By Rabbi Shmuel Gurary
R’ Zushe from Anipoli, a famed Chassidic master who lived in the late 1700s, would spend hours meditating and praying every morning. A fellow townsman, a man of financial means, didn’t know who R’ Zushe was, but saw his sincerity and prayers and chose to quietly support him by dropping off a sum of money every week. This fellow felt he was being blessed by his actions and saw his business prosper while supporting R’ Zushe.
One morning, the businessman noticed R’ Zushe wasn’t in his usual seat at the synagogue. He was told that R’ Zushe had traveled to his Rebbe, his older brother, R’ Elimelech of Lizhensk. The businessman was quite shocked, thinking, “All this time I thought he was a holy man, and I therefore supported him. But he has a Rebbe? Obviously that rabbi is holier, I may as well support him!” And so the townsman stopped dropping the sums of money near R’ Zushe and began supporting R’ Elimelech.
Shortly after, his business turned sour. He realized that perhaps it had something to do with his actions. He went to R’ Zushe and asked forgiveness and asked why this chain of events happened.
R’ Zushe explained that when he began to support him, he did it sincerely, without any calculations. He did it without thinking if R’ Zushe deserved it or not. Therefore, in heaven he was treated the same way. But once he started to make those calculations, heaven treated him the same way, debating whether indeed he deserved all his wealth. Of course, the townsman understood the message and continued giving tzedakah with pure, wholehearted intentions.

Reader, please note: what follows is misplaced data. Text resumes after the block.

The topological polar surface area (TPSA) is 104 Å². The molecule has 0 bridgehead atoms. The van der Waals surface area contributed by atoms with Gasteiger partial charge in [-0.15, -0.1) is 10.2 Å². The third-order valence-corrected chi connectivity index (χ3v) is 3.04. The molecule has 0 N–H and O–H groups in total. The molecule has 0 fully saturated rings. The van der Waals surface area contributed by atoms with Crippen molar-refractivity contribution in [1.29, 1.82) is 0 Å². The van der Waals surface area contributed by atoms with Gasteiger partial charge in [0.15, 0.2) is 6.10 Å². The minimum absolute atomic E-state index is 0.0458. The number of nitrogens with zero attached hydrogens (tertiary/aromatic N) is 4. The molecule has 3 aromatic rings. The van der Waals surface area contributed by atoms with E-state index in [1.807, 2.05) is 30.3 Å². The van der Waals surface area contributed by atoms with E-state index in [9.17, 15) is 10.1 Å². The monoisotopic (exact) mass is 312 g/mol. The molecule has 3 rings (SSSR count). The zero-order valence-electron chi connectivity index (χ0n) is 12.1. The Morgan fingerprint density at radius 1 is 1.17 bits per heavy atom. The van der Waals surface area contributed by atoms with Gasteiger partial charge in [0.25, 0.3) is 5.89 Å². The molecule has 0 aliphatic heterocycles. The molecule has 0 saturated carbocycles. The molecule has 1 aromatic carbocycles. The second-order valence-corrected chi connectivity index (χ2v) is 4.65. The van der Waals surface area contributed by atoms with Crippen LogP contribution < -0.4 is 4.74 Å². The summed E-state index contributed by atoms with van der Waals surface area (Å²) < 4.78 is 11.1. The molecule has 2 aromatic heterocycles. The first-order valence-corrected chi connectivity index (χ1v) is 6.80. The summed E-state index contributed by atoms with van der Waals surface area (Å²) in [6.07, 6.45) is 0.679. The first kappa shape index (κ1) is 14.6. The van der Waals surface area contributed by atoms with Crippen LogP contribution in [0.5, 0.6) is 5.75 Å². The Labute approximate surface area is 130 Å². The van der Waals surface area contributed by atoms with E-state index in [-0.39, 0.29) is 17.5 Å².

This week’s Torah portion, Parshat Re’eh, tells about the great mitzvah of tzedakah, charity. “Patuach tiftach et tadcha … Noten titen lo.” Open your hand to give.
This coming week begins the Hebrew month of Elul, the month we prepare for the High Holidays, when we take stock of our spiritual selves. As Maimonides teaches us, we increase in giving tzedakah. When we give charity, we create new channels of receiving blessing from G-d.
It is very common to pass a poor man collecting and think, “Go work! Why should I give of my hard-earned money?” or debate if an organization collecting truly needs the funds or has enough because it’s not only about them, it’s about you. When G-d sees you giving without calculating if they’re deserving or not, He will treat you the same without debating your worthiness and bless you with a happy, healthy and sweet new year.
This d’var Torah is dedicated for the complete, miraculous recovery of Yosef Yitzchas ben Chaya Liba.
Rabbi Shmuel Gurary is the rabbi of the Chabad Israeli Center of Baltimore.